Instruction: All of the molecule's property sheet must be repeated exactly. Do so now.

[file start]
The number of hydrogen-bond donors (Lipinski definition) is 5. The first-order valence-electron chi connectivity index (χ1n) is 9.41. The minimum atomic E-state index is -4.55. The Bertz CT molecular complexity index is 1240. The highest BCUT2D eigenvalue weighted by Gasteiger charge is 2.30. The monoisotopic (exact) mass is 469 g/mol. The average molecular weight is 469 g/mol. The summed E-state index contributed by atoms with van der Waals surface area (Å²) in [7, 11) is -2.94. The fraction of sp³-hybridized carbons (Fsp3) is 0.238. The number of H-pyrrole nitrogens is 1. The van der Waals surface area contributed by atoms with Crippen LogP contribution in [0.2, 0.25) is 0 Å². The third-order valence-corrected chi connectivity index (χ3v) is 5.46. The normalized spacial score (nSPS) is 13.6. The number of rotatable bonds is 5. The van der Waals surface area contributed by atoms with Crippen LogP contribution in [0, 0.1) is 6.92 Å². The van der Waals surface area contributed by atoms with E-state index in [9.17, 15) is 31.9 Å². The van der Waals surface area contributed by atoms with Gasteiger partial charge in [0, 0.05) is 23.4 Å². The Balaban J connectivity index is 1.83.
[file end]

The number of hydrogen-bond donors (Lipinski definition) is 5. The first-order valence-electron chi connectivity index (χ1n) is 9.41. The minimum atomic E-state index is -4.55. The Bertz CT molecular complexity index is 1240. The highest BCUT2D eigenvalue weighted by Gasteiger charge is 2.30. The monoisotopic (exact) mass is 469 g/mol. The average molecular weight is 469 g/mol. The summed E-state index contributed by atoms with van der Waals surface area (Å²) in [7, 11) is -2.94. The fraction of sp³-hybridized carbons (Fsp3) is 0.238. The number of H-pyrrole nitrogens is 1. The van der Waals surface area contributed by atoms with Crippen LogP contribution in [0.2, 0.25) is 0 Å². The third-order valence-corrected chi connectivity index (χ3v) is 5.46. The normalized spacial score (nSPS) is 13.6. The number of rotatable bonds is 5. The van der Waals surface area contributed by atoms with Crippen LogP contribution in [0, 0.1) is 6.92 Å². The van der Waals surface area contributed by atoms with E-state index in [9.17, 15) is 31.9 Å². The van der Waals surface area contributed by atoms with Gasteiger partial charge in [0, 0.05) is 23.4 Å². The Balaban J connectivity index is 1.83.